GN backs away from morphing culture school into treatment centre
GN now denies repurposing idea
(UPDATED, 1:20 p.m., June 6)
It appears the Government of Nunavut was looking at converting Piqqusilirivvik Cultural School in Clyde River into a territorial addictions treatment centre, Pangnirtung MLA Margaret Nakashuk, the chair of the assembly’s standing committee on social wellness, said in a report to the assembly given May 31.
But now, the Department of Health says they have no intention of doing that.
“Health would like to clarify that the ongoing feasibility study for a treatment facility does not include the Piqqusilirivvik Inuit Cultural Learning Centre in Clyde River,” a health department spokesperson said in an email June 6 to Nunatsiaq News.
With $388,000 for a feasibility study for such a treatment facility underway, GN consultants had eyed the school’s $32.2 million building in the north Baffin community of about 1,000 people, Nakashuk had said on behalf of the committee.
“During the minister’s appearance before the standing committee to discuss her department’s draft budget for 2018-19, members were given to understand that some consideration has been given to repurposing the Piqqusilirivvik Cultural School in Clyde River into a residential treatment facility,” Nakashuk said, when MLAs examined the Health Department’s budget requests for 2018-19.
“Members look forward to updates on developments.”
Health Minister Pat Angnakak would likely have provided that information to a standing committee of MLAs in a behind-close-doors in-camera session last April, during budget briefings.
But it now looks as if the GN is backing away from that idea, despite the statement that Nakashuk attributed to Angnakak.
“The Department of Health would like to clarify that the ongoing feasibility study for a treatment facility does not include the Piqqusilirivvik Inuit Cultural Learning Centre in Clyde River and it should be made clear that it was never a government position to repurpose the Piqqusilirivvik Centre” the health department message said.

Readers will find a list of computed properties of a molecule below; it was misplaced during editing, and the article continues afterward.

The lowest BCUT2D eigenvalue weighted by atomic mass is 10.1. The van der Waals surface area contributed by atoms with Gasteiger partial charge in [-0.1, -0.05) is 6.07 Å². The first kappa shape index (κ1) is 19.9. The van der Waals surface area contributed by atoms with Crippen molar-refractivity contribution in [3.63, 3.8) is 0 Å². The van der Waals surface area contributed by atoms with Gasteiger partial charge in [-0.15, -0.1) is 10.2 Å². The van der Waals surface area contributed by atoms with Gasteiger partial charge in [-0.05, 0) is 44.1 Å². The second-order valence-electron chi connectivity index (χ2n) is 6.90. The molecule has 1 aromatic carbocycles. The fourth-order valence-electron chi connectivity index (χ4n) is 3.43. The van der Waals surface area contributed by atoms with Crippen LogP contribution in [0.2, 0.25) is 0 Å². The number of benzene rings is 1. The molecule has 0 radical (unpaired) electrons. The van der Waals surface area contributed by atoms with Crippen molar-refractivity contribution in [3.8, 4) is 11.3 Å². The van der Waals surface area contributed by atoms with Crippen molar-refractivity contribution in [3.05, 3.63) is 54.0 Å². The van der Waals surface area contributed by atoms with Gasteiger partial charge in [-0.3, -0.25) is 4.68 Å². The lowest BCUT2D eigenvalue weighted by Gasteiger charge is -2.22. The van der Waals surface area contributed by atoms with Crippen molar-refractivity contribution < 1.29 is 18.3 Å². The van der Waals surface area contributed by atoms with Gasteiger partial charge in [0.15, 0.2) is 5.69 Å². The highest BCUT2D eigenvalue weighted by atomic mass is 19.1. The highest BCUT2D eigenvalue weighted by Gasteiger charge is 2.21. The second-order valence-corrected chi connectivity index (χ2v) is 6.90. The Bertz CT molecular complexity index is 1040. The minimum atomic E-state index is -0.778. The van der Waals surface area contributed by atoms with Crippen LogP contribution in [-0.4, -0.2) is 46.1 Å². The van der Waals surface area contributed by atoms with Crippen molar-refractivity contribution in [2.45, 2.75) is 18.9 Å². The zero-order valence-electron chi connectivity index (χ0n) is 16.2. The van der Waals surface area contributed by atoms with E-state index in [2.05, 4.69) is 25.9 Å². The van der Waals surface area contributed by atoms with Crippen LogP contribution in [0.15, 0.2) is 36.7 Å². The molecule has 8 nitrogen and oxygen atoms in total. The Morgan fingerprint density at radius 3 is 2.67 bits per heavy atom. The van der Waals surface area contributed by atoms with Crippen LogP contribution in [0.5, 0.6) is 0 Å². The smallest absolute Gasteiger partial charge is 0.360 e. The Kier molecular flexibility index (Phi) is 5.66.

Modelled after Knud Rasmussen Folk High School in Sisimut, Greenland, Piqqusiirivvik, which means “a place that has those things important to us,” first opened in 2011.
Looking ahead, the 2,200-square-metre building, which costs at least $4 million a year to operate, could have been an attractive option for a treatment centre for the Health Department.
For 2018-19, the Department of Health is looking for ways to reduce its 2018-19 budget of $392 million, which was introduced last week by Angnakak in the Nunavut legislature’s committee of the whole.
This figure represents an increase of more than $39 million, or about 10 per cent, over what the department asked for last year.
In her comments on the Health Department’s budget, Nakashuk also pointed out that the department had asked for close to $50 million more in supplementary money for 2017-18.
Included in the Health Department’s request for 2018-19:
• $1,583,000 to work towards eliminating tuberculosis.
• $2,748,000 to support mental health services.
• $433,000 to hire an additional audiologist to focus on early intervention for newborns and preschool children.
• $490,000 to fill two public health positions on cannabis and develop a Nunavut-specific cannabis public health program.
• $31 million for the following “uncontrollable expense” categories: $14.5 million for medical travel, $11 million for mental health and addictions treatment, $855,000 for operational funding for elders’ homes, and $4.8 million for operational funding to support the care of elders out of territory.